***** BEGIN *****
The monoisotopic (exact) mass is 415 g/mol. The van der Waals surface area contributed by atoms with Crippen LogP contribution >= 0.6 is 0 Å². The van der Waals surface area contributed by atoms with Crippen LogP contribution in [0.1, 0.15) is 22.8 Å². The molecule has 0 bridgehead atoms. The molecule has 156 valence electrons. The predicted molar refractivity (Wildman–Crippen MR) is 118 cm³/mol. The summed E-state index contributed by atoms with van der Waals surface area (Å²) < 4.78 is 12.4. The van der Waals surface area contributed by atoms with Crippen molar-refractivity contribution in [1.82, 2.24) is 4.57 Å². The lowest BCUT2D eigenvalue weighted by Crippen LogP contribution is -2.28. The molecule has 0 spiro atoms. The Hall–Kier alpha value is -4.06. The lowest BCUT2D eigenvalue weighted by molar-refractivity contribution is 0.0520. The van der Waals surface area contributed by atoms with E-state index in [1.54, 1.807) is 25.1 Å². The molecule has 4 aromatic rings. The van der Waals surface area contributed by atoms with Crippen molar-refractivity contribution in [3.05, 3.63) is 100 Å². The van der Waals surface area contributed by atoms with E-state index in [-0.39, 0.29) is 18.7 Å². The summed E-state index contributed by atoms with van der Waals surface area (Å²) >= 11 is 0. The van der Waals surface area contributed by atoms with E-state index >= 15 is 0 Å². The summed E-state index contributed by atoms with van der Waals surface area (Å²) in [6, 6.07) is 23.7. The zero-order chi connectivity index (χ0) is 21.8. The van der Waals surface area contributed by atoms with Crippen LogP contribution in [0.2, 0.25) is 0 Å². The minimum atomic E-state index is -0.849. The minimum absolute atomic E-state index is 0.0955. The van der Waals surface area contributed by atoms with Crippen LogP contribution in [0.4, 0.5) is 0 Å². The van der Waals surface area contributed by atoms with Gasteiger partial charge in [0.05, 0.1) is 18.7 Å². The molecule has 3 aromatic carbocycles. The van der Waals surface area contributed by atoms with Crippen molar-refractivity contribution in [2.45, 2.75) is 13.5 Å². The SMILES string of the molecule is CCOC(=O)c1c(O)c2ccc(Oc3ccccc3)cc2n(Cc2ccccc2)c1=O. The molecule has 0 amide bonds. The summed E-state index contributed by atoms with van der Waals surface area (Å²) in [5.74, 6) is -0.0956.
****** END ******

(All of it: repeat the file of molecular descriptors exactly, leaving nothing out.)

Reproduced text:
The monoisotopic (exact) mass is 415 g/mol. The van der Waals surface area contributed by atoms with Crippen LogP contribution >= 0.6 is 0 Å². The van der Waals surface area contributed by atoms with Crippen LogP contribution in [0.1, 0.15) is 22.8 Å². The molecule has 0 bridgehead atoms. The molecule has 156 valence electrons. The predicted molar refractivity (Wildman–Crippen MR) is 118 cm³/mol. The summed E-state index contributed by atoms with van der Waals surface area (Å²) < 4.78 is 12.4. The van der Waals surface area contributed by atoms with Crippen molar-refractivity contribution in [1.82, 2.24) is 4.57 Å². The lowest BCUT2D eigenvalue weighted by Crippen LogP contribution is -2.28. The molecule has 0 spiro atoms. The Hall–Kier alpha value is -4.06. The lowest BCUT2D eigenvalue weighted by molar-refractivity contribution is 0.0520. The van der Waals surface area contributed by atoms with E-state index in [1.54, 1.807) is 25.1 Å². The molecule has 4 aromatic rings. The van der Waals surface area contributed by atoms with Crippen molar-refractivity contribution in [3.05, 3.63) is 100 Å². The van der Waals surface area contributed by atoms with E-state index in [-0.39, 0.29) is 18.7 Å². The summed E-state index contributed by atoms with van der Waals surface area (Å²) >= 11 is 0. The van der Waals surface area contributed by atoms with E-state index >= 15 is 0 Å². The summed E-state index contributed by atoms with van der Waals surface area (Å²) in [6, 6.07) is 23.7. The zero-order chi connectivity index (χ0) is 21.8. The van der Waals surface area contributed by atoms with Crippen LogP contribution in [0.2, 0.25) is 0 Å². The minimum atomic E-state index is -0.849. The minimum absolute atomic E-state index is 0.0955. The van der Waals surface area contributed by atoms with Crippen LogP contribution in [0.4, 0.5) is 0 Å². The van der Waals surface area contributed by atoms with Gasteiger partial charge in [0.05, 0.1) is 18.7 Å². The molecule has 3 aromatic carbocycles. The van der Waals surface area contributed by atoms with Crippen molar-refractivity contribution in [2.45, 2.75) is 13.5 Å². The SMILES string of the molecule is CCOC(=O)c1c(O)c2ccc(Oc3ccccc3)cc2n(Cc2ccccc2)c1=O. The molecule has 0 amide bonds. The summed E-state index contributed by atoms with van der Waals surface area (Å²) in [5.74, 6) is -0.0956.